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8 Tips To A Healthier Relationship

Contributor:
Kidicorp
Kidicorp
8 Tips To A Healthier Relationship

Our children learn about relationships from us. They learn how to be loving caring people or angry violent people from how they see us behave. What do they hear you say to your partner? How can we be the parent we want to be? Look at what you say to your children and what they hear you and your partner say to each other. 

In the December issue of Bright Start, Kidicorp’s magazine for parents, is an article on having a healthy relationship.  According to  Jeff Sanders, Chief Executive of Relationship Services, “Every week our counsellors work with over 200 people who are dealing with issues of violence, anger and abuse. 

“In some families hitting and forms of physical or emotional abuse has become a habit but it is more likely to encourage fear and deceit rather than love and trust.” 

Observe yourself, how many words of praise do you say to your children daily? How many do you hear for yourself? We all need encouragement, especially children. It’s what makes many families effective along with setting consistent, firm limits and using reasonable consequences. Parents who combined praise and attention often find they get the behaviour and  co-operation they want from their children. The result-  everyone is happier! 

It all starts with us, if we can control ourselves and manage how we are feeling we A lot of parents are surprised to discover they have more influence over their children when they focus on controlling themselves.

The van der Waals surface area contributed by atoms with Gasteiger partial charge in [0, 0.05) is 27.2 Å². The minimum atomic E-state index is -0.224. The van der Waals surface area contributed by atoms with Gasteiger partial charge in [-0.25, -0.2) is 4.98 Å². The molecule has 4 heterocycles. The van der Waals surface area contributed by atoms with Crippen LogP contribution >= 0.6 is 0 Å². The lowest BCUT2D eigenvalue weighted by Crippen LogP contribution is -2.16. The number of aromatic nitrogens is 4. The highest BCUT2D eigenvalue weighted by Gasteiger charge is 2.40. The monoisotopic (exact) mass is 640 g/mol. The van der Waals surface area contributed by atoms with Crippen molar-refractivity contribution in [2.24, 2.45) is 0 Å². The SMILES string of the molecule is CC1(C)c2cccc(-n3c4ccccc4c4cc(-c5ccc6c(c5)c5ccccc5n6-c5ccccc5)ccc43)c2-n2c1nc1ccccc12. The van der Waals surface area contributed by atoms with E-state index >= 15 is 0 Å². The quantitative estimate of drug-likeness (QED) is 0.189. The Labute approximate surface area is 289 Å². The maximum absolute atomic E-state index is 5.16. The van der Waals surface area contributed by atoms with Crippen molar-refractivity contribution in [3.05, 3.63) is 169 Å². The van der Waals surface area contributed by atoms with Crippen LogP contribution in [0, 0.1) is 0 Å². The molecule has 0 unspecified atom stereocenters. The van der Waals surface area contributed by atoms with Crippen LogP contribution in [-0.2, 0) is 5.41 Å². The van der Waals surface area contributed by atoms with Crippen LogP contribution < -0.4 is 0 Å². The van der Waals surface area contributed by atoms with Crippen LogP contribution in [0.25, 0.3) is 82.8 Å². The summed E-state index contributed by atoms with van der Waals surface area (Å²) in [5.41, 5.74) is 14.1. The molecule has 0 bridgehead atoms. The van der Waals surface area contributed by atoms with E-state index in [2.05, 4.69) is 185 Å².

If you think your relationship needs help did you know many couples are eligible for free counselling. This support is available to anyone in a relationship and it is not means tested. 

For advice or help with your family relationships contact 0800 RELATE 0800 735 283. 

Use these guidelines to contrast  a healthy relationship with one that's at risk.

When your relationship is working well:

You like each other and you say so. You keep your friendship warm and lively.

Complements and encouragement are plentiful.

You give each other credit when things go well. When things go wrong you put it down to bad luck or a mistake rather than your partner’s deliberate effort to hurt you.

If it matters to one of you, it matters in the relationship. Make room for each other’s views even when you disagree. You don’t have to shrink to fit in.

You spend more time looking at your own part in a problem than in blaming your partner for their part.

When you say or do something that hurts your partner, you say sorry and mean it.

Conflict is about sorting an issue, not bad mouthing a person.

You keep connected with each other. You know the detail of each others lives and hopes. You tell each other what you really feel, even if it’s hard.

Warning signs / critical factors that undermine relationships

All relationships have ups and downs. Some of these patterns will feature in most relationships at times. But if these patterns are taking over your relationship they will damage you and those you love.

Criticism comes easier than complements.

Complaints shift from what happened to who’s to blame and why they’re bad.

Sneering, sniping and putdowns become a regular thing.

Coldness, sarcasm and the silent treatment are familiar.

Acting mean is more common than meaning well.

Proving you’re right and they’re wrong has become the point, sorting things out is lost in the past.

Conversations feel full of attacks and ambushes. It feels pointless or risky to say what you want so you stop saying much at all.

The relationship feels like it’s mostly about problems and they’re hard, maybe impossible to fix. 

 

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